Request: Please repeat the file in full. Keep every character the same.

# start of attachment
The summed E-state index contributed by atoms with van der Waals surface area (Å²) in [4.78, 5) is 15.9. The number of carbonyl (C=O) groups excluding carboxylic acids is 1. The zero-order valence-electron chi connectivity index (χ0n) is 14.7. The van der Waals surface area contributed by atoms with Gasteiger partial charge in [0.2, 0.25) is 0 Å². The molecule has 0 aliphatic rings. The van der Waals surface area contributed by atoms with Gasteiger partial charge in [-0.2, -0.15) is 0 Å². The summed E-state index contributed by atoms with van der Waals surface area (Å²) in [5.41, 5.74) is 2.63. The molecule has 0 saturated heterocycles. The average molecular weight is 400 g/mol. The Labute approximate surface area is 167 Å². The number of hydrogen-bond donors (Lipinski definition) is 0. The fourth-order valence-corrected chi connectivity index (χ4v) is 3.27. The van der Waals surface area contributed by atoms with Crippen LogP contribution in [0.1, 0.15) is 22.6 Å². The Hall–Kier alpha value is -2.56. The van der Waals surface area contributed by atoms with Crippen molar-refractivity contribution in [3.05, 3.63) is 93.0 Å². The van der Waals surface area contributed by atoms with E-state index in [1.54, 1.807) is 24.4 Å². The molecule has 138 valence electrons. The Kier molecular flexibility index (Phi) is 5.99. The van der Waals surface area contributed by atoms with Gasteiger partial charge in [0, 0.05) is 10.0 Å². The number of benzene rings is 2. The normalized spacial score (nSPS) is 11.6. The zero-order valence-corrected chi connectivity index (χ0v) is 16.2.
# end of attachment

The summed E-state index contributed by atoms with van der Waals surface area (Å²) in [4.78, 5) is 15.9. The number of carbonyl (C=O) groups excluding carboxylic acids is 1. The zero-order valence-electron chi connectivity index (χ0n) is 14.7. The van der Waals surface area contributed by atoms with Gasteiger partial charge in [0.2, 0.25) is 0 Å². The molecule has 0 aliphatic rings. The van der Waals surface area contributed by atoms with Gasteiger partial charge in [-0.2, -0.15) is 0 Å². The summed E-state index contributed by atoms with van der Waals surface area (Å²) in [5.41, 5.74) is 2.63. The molecule has 0 saturated heterocycles. The average molecular weight is 400 g/mol. The Labute approximate surface area is 167 Å². The number of hydrogen-bond donors (Lipinski definition) is 0. The fourth-order valence-corrected chi connectivity index (χ4v) is 3.27. The van der Waals surface area contributed by atoms with Crippen LogP contribution in [0.1, 0.15) is 22.6 Å². The Hall–Kier alpha value is -2.56. The van der Waals surface area contributed by atoms with Crippen molar-refractivity contribution in [3.05, 3.63) is 93.0 Å². The van der Waals surface area contributed by atoms with E-state index in [1.54, 1.807) is 24.4 Å². The molecule has 138 valence electrons. The Kier molecular flexibility index (Phi) is 5.99. The van der Waals surface area contributed by atoms with Gasteiger partial charge in [0, 0.05) is 10.0 Å². The number of benzene rings is 2. The normalized spacial score (nSPS) is 11.6. The zero-order valence-corrected chi connectivity index (χ0v) is 16.2.